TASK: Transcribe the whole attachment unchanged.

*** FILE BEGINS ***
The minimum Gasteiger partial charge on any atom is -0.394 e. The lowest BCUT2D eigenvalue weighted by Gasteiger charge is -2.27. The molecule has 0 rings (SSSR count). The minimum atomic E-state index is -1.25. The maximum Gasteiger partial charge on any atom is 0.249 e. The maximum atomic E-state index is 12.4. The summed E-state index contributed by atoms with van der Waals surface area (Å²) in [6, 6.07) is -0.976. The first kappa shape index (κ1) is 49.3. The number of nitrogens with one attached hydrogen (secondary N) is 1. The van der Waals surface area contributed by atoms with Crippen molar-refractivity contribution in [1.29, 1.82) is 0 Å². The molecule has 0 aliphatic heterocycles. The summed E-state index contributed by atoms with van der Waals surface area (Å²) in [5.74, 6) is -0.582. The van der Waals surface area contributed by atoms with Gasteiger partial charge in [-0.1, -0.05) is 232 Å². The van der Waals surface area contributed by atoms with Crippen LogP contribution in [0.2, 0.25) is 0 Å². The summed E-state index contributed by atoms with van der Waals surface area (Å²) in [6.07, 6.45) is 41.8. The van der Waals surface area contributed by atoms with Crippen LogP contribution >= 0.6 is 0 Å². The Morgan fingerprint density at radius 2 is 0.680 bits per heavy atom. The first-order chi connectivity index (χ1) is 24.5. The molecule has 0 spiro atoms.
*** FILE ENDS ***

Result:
The minimum Gasteiger partial charge on any atom is -0.394 e. The lowest BCUT2D eigenvalue weighted by Gasteiger charge is -2.27. The molecule has 0 rings (SSSR count). The minimum atomic E-state index is -1.25. The maximum Gasteiger partial charge on any atom is 0.249 e. The maximum atomic E-state index is 12.4. The summed E-state index contributed by atoms with van der Waals surface area (Å²) in [6, 6.07) is -0.976. The first kappa shape index (κ1) is 49.3. The number of nitrogens with one attached hydrogen (secondary N) is 1. The van der Waals surface area contributed by atoms with Crippen molar-refractivity contribution in [1.29, 1.82) is 0 Å². The molecule has 0 aliphatic heterocycles. The summed E-state index contributed by atoms with van der Waals surface area (Å²) in [5.74, 6) is -0.582. The van der Waals surface area contributed by atoms with Gasteiger partial charge in [-0.1, -0.05) is 232 Å². The van der Waals surface area contributed by atoms with Crippen LogP contribution in [0.2, 0.25) is 0 Å². The summed E-state index contributed by atoms with van der Waals surface area (Å²) in [6.07, 6.45) is 41.8. The van der Waals surface area contributed by atoms with Crippen LogP contribution >= 0.6 is 0 Å². The Morgan fingerprint density at radius 2 is 0.680 bits per heavy atom. The first-order chi connectivity index (χ1) is 24.5. The molecule has 0 spiro atoms.